To the editor:
The Electronic Classroom of Tomorrow (ECOT) gets about $106 million per year in state aid for about 15,000 students. Its founder, William Lager, is a top campaign donor who has contributed to many of Ohio’s state office-holders all the way up the slate.
It seems that before the public was informed about ECOT’s attendance audit dilemma, a lot of political groundwork was stealthily put into place.
In March, State Auditor Dave Yost’s office sent ODE a letter questioning the way officials there were conducting attendance audits of online charter schools and asking the department to clarify its standards for attendance audits.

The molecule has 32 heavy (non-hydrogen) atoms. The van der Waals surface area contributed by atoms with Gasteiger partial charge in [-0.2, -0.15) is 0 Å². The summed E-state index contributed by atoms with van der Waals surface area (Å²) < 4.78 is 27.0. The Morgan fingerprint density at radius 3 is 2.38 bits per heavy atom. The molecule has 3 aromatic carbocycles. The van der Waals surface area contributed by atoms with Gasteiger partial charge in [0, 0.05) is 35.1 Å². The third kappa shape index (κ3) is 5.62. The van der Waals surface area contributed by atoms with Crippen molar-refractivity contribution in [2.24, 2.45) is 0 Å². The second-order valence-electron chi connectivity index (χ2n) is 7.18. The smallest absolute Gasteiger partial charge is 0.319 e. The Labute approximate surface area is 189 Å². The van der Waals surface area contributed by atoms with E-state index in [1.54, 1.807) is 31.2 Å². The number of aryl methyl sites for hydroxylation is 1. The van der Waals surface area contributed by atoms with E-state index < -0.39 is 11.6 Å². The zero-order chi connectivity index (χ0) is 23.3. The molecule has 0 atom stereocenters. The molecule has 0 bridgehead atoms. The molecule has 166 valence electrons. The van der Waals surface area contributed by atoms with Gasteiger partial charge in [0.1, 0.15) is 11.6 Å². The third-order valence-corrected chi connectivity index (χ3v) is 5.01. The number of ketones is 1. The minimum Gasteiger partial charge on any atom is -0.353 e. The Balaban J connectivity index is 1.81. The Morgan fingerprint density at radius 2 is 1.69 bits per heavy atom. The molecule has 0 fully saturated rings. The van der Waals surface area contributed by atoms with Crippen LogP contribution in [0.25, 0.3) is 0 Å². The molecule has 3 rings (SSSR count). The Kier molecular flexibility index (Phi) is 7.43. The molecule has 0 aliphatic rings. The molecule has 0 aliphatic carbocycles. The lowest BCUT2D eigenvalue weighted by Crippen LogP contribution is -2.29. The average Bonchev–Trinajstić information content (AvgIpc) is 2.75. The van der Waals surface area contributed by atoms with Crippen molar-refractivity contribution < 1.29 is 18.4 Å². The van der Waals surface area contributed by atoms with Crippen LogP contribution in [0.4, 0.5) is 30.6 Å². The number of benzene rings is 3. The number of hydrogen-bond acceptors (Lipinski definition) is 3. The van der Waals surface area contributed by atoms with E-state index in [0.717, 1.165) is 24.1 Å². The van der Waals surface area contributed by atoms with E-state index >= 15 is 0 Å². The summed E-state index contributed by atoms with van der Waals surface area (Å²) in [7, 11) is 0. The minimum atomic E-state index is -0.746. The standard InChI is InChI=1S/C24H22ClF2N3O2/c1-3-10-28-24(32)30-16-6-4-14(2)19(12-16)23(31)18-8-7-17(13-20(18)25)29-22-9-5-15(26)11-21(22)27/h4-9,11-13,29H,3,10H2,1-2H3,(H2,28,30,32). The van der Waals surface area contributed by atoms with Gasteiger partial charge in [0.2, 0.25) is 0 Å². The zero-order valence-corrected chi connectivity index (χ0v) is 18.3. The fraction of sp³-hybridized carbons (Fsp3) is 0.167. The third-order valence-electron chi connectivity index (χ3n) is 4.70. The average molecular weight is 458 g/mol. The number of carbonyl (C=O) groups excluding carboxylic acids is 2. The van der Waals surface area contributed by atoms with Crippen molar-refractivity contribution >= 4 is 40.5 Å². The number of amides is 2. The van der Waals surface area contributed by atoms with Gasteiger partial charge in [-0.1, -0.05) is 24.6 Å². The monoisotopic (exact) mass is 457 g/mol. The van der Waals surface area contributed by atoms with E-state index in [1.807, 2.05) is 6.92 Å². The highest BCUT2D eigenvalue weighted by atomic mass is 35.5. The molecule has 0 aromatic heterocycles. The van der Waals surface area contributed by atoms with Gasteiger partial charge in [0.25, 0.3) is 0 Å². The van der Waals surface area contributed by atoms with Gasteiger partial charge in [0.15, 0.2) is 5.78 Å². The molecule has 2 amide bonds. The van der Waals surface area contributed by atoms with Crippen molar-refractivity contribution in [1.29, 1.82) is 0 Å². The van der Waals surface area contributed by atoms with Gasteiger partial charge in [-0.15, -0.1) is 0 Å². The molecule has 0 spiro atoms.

In May, David Yost called ODE one of the “worst-run” state agencies in Ohio and recommended taking regulatory oversight responsibilities away from the department.
In early July, ECOT mounted an extensive campaign, including a lawsuit, to keep attendance records away from the education department. Now, ECOT and the State Auditor are coming together and questioning ODE’s demands to track online school attendance.
It will be a travesty if ECOT is let off the hook with an excuse provided by the Ohio Auditor that the standards for the attendance audits, enacted by one of the “worst-run” state agencies in Ohio, were “not clear.”